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Reye's Syndrome

Volume 76: debated on Wednesday 3 April 1985

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asked the Secretary of State for Social Services what is the estimated incidence of Reye's syndrome in England and Wales; what is the estimated mortality; and how the figures compare with the incidence in the United States and Northern Ireland.

In the year 1 August 1983 to 31 July 1984 82 cases in the United Kingdom and the Republic of Ireland were reported to the communicable disease surveillance centre under its voluntary reporting scheme. Of these, 58 were in England and Wales and 17 in Northern Ireland. The estimated incidence based on these figures is 0·5 and 4·0 respectively per 100,000 children under 16 years old. In total 34 deaths were reported, representing a 41 per cent. mortality rate. The estimated incidence of Reye's syndrome in the United States of America in 1984 was 0·3 per 100,000 children under 18 years old.

asked the Secretary of State for Social Services if he will make Reye's syndrome a notifiable disease.

The voluntary reporting scheme started in August 1981 by the British Paediatric Association and the communicable disease surveillance centre appears to be working effectively and we have no plans to replace it with a statutory reporting system.

asked the Secretary of State for Social Services what conclusion was reached by the March meeting of experts arranged by his Department which discussed cot deaths and post neonatal mortality, regarding the possible involvement of Reye's syndrome in actual and near miss cot deaths.

I understand that no definite conclusions were reached at the meeting regarding the possible involvement of Reye's syndrome in sudden infant deaths.

asked the Secretary of State for Social Services what research is currently being undertaken into Reyes syndrome; who is financing it; what is the nature of the research; and when the results are expected.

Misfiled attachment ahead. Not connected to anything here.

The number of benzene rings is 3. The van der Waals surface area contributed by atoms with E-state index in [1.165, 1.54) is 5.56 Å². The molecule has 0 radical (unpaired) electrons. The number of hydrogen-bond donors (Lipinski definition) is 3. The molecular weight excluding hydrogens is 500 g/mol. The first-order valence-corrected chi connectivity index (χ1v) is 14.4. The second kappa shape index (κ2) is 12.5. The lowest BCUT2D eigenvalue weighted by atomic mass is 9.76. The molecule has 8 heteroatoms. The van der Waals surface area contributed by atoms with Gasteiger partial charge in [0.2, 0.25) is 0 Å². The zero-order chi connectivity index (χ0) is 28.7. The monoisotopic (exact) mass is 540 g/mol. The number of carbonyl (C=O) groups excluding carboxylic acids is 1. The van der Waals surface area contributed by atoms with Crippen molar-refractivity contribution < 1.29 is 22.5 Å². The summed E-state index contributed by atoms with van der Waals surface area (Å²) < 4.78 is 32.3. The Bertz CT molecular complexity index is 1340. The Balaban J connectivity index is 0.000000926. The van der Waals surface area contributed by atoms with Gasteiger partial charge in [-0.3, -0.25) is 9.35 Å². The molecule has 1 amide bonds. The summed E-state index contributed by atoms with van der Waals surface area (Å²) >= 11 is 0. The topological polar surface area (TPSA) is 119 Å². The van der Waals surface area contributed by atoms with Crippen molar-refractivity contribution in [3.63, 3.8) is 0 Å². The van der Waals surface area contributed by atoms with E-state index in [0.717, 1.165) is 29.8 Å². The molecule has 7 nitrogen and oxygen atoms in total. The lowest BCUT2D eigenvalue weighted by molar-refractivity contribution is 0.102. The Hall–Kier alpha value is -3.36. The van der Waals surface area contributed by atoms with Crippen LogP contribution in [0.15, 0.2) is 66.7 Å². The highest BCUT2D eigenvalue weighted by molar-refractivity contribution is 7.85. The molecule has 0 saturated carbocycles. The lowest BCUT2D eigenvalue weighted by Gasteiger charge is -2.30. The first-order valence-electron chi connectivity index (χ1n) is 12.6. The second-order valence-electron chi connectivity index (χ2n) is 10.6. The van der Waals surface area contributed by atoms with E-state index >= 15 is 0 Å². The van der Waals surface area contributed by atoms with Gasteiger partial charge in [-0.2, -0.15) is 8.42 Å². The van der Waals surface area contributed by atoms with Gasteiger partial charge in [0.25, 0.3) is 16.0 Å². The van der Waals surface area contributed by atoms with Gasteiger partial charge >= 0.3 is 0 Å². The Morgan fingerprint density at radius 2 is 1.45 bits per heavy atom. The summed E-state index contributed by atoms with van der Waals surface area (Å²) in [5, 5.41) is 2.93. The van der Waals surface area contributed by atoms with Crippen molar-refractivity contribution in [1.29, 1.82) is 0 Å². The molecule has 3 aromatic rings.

I understand that currently there are underway at the communicable diseases surveillance centre a two-year epidemiological study, using the voluntary reporting scheme, to determine the part played by risk factors suggested by previous studies, and a follow-up study of survivors reported to the scheme. Neither the Department nor the Medical Research Council is currently funding studies specifically into Reye's syndrome, but both are prepared to consider sound proposals for research.

asked the Secretary of State for Social Services in the study of post-neonatal mortality co-ordinated by Professor John Knowelden, how many of the infants who had suffered a cot death were found also to be suffering from Reyes syndrome; and what proportion this was of the total.

In the multi-care study, individual causes of death were not specifically identified, but were grouped within certain disease categories, and the report does not therefore provide the data requested.

asked the Secretary of State for Social Services when he expects to receive further advice from the Committee on Safety of Medicines on the alleged association between Reyes syndrome and aspirin; if he will make a statement when he does so; and if he will publish the main points of the advice and the reasons for it.

The committee is actively considering this issue. The committee began to re-examine the matter at its March 1985 meeting when it decided to seek further information for consideration at future meetings. When the committee has finished its work on this, we shall decide whether any statement is needed and, if so, the form it should take.